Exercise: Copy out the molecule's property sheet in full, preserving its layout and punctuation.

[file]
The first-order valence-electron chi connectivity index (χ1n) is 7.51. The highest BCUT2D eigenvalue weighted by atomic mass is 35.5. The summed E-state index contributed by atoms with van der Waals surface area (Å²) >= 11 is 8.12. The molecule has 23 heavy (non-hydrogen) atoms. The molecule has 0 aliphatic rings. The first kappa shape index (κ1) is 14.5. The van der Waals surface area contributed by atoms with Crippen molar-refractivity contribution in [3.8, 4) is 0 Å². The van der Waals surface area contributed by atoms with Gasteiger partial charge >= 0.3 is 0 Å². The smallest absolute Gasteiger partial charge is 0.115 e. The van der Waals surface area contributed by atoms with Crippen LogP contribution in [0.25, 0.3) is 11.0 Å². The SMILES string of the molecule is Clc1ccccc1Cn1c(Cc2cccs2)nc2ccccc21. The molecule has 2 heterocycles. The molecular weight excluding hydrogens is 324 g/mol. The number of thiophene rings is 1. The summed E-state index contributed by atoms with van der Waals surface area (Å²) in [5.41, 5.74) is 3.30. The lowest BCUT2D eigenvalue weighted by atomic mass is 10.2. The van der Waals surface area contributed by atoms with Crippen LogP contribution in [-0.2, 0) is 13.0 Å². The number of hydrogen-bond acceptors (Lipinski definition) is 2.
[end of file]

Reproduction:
The first-order valence-electron chi connectivity index (χ1n) is 7.51. The highest BCUT2D eigenvalue weighted by atomic mass is 35.5. The summed E-state index contributed by atoms with van der Waals surface area (Å²) >= 11 is 8.12. The molecule has 23 heavy (non-hydrogen) atoms. The molecule has 0 aliphatic rings. The first kappa shape index (κ1) is 14.5. The van der Waals surface area contributed by atoms with Crippen molar-refractivity contribution in [3.8, 4) is 0 Å². The van der Waals surface area contributed by atoms with Gasteiger partial charge >= 0.3 is 0 Å². The smallest absolute Gasteiger partial charge is 0.115 e. The van der Waals surface area contributed by atoms with Crippen LogP contribution in [0.25, 0.3) is 11.0 Å². The SMILES string of the molecule is Clc1ccccc1Cn1c(Cc2cccs2)nc2ccccc21. The molecule has 2 heterocycles. The molecular weight excluding hydrogens is 324 g/mol. The number of thiophene rings is 1. The summed E-state index contributed by atoms with van der Waals surface area (Å²) in [5.41, 5.74) is 3.30. The lowest BCUT2D eigenvalue weighted by atomic mass is 10.2. The van der Waals surface area contributed by atoms with Crippen LogP contribution in [-0.2, 0) is 13.0 Å². The number of hydrogen-bond acceptors (Lipinski definition) is 2.